Socialism and Capitalism in Venezuela and Norway

Does AOC and Bernie Sanders Represent a Norwegian or Venezuelan Future for the US?

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Caracas, Venezuela’s capital city

As a Scandinavian married to an American I’ve been looking with great interest at the surge in popularity of candidates advocating a more Scandinavian style approach to economics.

However there are two competing narratives emerging in the US. The American left speaks of turning the US into a sort of prosperous Scandinavian welfare state, with high wages for workers, free health care and education paid for by taxes.

The right prefer instead to speak of how AOC and Bernie Sanders are going to turn the US into a failed state like Venezuela. Who is right?

Let me just start by saying, that the whole Venezuela idea is ridiculous, but there is still a value into going through the details of why this idea is so wrong.

The first fundamental problem is agreeing on what socialism is. When the success of Scandinavian countries are pointed to the American right has four typical counter points:

  1. Scandinavian countries are not socialist, but rather capitalist.
  2. All their wealth was produced back when they were capitalist and they have been going downhill ever since they went socialist.
  3. Scandinavians themselves, don’t call themselves socialist.
  4. Scandinavia is social democratic, not socialist, which is totally different.

The claim is essentially that Scandinavian countries are not real socialism but Venezuela is. To which I would ask, by what metric?

Instead of arguing over which country “feels” more socialist, let us look at the data.

But before doing that it is important with some disclaimers. Venezuela has been through a turbulent time since Hugo Chávez died in 2013. The reality on the ground has changed rapidly since then and statistics will not always be up to date. So what I am really comparing here is The Venezuela that existed under Hugo Chávez, or right after his death.

However I don’t think this is an unfair comparison, as the claim is that Hugo Chávez turned Venezuela into a socialist country.

While we can disagree on the specifics, it should not be controversial to claim that in a socialist society, more people work in the public sector than in the private sector.

Statistics on this shows unsurprisingly that Cuba has the highest level of public sector employees. 77% of their employees work in the public sector.

And unsurprisingly the capitalist high castle of the US, only has 15.8% in the public sector.

Venezuela has 29% (2014) of its worker in the public sector. That is terrible right? Shows how extremely socialist they are! No, in fact it doesn’t. Norway is considerably higher at 37.8%. Same goes for another Scandinavian, Denmark at 31.4%.

Perhaps more shocking is that Singapore, which has the image of super capitalism, has 32.0% of its workforce in the public sector. What?!

In fact Singapore has a rather large public sector. Many of its top companies are government owned.

Government-linked corporations play a substantial role in Singapore’s domestic economy. As of November 2011, the top six Singapore-listed GLCs accounted for about 17 percent of total capitalization of the Singapore Exchange (SGX).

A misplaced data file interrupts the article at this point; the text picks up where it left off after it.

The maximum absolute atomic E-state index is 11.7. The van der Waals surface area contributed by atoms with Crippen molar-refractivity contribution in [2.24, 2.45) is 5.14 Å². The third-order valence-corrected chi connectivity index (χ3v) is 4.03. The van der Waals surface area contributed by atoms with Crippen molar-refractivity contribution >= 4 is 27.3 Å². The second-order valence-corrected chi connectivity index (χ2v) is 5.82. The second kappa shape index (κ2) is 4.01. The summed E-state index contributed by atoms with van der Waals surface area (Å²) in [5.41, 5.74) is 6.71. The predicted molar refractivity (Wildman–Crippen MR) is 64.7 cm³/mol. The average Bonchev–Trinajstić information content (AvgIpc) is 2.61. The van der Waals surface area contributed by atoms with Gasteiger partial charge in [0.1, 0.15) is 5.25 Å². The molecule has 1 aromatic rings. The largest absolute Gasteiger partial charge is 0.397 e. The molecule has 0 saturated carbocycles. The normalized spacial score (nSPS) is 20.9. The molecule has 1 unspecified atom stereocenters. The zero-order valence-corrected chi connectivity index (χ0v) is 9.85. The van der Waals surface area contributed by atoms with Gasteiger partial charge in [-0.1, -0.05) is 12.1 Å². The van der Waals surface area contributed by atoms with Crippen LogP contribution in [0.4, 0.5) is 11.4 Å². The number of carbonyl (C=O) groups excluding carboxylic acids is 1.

The Norwegian government owns 33% of the Norwegian stock exchange. This includes full or partial ownership of oil companies, hydro-electric power plants, banks, aluminum production, transportation, defense industry, liquor stores etc.

Whether this is more or less than in Venezuela I could actually not obtain information about. The point is that it is quite broad.

How about the tax burden. Conservatives like to talk about how socialist countries are high tax.

Norway has the third highest tax rate as percentage of GDP at 54.8%. Venezuela in contrast is way down the list at 25%. In fact this is below the American rate of 26%.

If we look at the political history of Norway and Venezuela, that is where we see the really big difference. Norway clearly has a more socialist political history. Since 1900s Venezuela has had 6 different occasions where the military has sized power and suspended democracy. If you go further back in history, there are even more cases.

Norway has history of military rule, unless you count the German occupation of Norway during WWII.

Without studying Venezuelan history in detail, it becomes quickly apparent just skimming through, that it’s political history is nothing like that of say the US or Norway. There is a large number of different political leaders and dramatic and violent changes in government, political exiles, corruption charges, political splits and infighting through the whole post war period.

If one compares with Nordic countries such as Norwegian and Sweden, is that they have far more political stability and peaceful transition of power. Sweden has since the 1930s been almost exclusively run by social democrats. There are been few changes of prime ministers. Typically Swedish prime minsters have been in power for a long time. The same experience is found in Norway. The social democratic Norwegian Labour party has been in power for most of the period since the 1930s.

On the American right it is popular to make the counter argument, that Venezuela the leaders of Venezuela calls themselves socialists and are committed to the abolishment of capitalism. The Nordic countries in contrast they say are social democrats, meaning they strongly support a capitalist economy with just a bunch of welfare services.

As I’ve pointed out through this article that is not the case. In particular in Norway, there is extensive state ownership of the means of production. The leaders of Venezuela calls themselves democratic socialists. Which is actually no different from what has been the case in Nordic countries. That label is seldom used by the Norwegian labour party today. However if you read the party programs since roughly the 30s to the early 1980s, it typically states on the very first line either: “We are democratic socialists” or “we are committed to the principles of democratic socialism.”